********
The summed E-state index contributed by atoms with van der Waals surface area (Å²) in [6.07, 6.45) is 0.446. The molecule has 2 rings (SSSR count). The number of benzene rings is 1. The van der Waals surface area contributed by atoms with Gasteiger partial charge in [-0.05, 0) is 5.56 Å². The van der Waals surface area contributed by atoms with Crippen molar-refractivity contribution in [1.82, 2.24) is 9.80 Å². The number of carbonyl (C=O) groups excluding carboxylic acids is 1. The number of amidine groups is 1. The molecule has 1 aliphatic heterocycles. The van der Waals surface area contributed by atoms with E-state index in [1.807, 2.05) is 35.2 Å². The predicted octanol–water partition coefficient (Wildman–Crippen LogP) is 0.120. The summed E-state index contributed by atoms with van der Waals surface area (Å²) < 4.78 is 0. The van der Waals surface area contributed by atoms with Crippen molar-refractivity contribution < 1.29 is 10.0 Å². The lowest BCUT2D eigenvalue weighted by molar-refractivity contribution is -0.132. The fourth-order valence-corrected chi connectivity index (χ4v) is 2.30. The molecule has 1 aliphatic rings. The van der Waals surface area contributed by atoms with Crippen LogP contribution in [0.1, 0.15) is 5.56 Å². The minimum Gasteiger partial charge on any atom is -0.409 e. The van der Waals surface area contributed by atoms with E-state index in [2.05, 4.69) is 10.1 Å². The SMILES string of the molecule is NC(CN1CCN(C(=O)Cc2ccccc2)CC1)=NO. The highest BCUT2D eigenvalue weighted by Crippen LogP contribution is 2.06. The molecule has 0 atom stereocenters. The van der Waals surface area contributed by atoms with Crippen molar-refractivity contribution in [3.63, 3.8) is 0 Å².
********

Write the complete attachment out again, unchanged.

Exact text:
The summed E-state index contributed by atoms with van der Waals surface area (Å²) in [6.07, 6.45) is 0.446. The molecule has 2 rings (SSSR count). The number of benzene rings is 1. The van der Waals surface area contributed by atoms with Gasteiger partial charge in [-0.05, 0) is 5.56 Å². The van der Waals surface area contributed by atoms with Crippen molar-refractivity contribution in [1.82, 2.24) is 9.80 Å². The number of carbonyl (C=O) groups excluding carboxylic acids is 1. The number of amidine groups is 1. The molecule has 1 aliphatic heterocycles. The van der Waals surface area contributed by atoms with E-state index in [1.807, 2.05) is 35.2 Å². The predicted octanol–water partition coefficient (Wildman–Crippen LogP) is 0.120. The summed E-state index contributed by atoms with van der Waals surface area (Å²) < 4.78 is 0. The van der Waals surface area contributed by atoms with Crippen molar-refractivity contribution < 1.29 is 10.0 Å². The lowest BCUT2D eigenvalue weighted by molar-refractivity contribution is -0.132. The fourth-order valence-corrected chi connectivity index (χ4v) is 2.30. The molecule has 1 aliphatic rings. The van der Waals surface area contributed by atoms with Crippen LogP contribution in [0.1, 0.15) is 5.56 Å². The minimum Gasteiger partial charge on any atom is -0.409 e. The van der Waals surface area contributed by atoms with E-state index in [2.05, 4.69) is 10.1 Å². The SMILES string of the molecule is NC(CN1CCN(C(=O)Cc2ccccc2)CC1)=NO. The highest BCUT2D eigenvalue weighted by Crippen LogP contribution is 2.06. The molecule has 0 atom stereocenters. The van der Waals surface area contributed by atoms with Crippen molar-refractivity contribution in [3.63, 3.8) is 0 Å².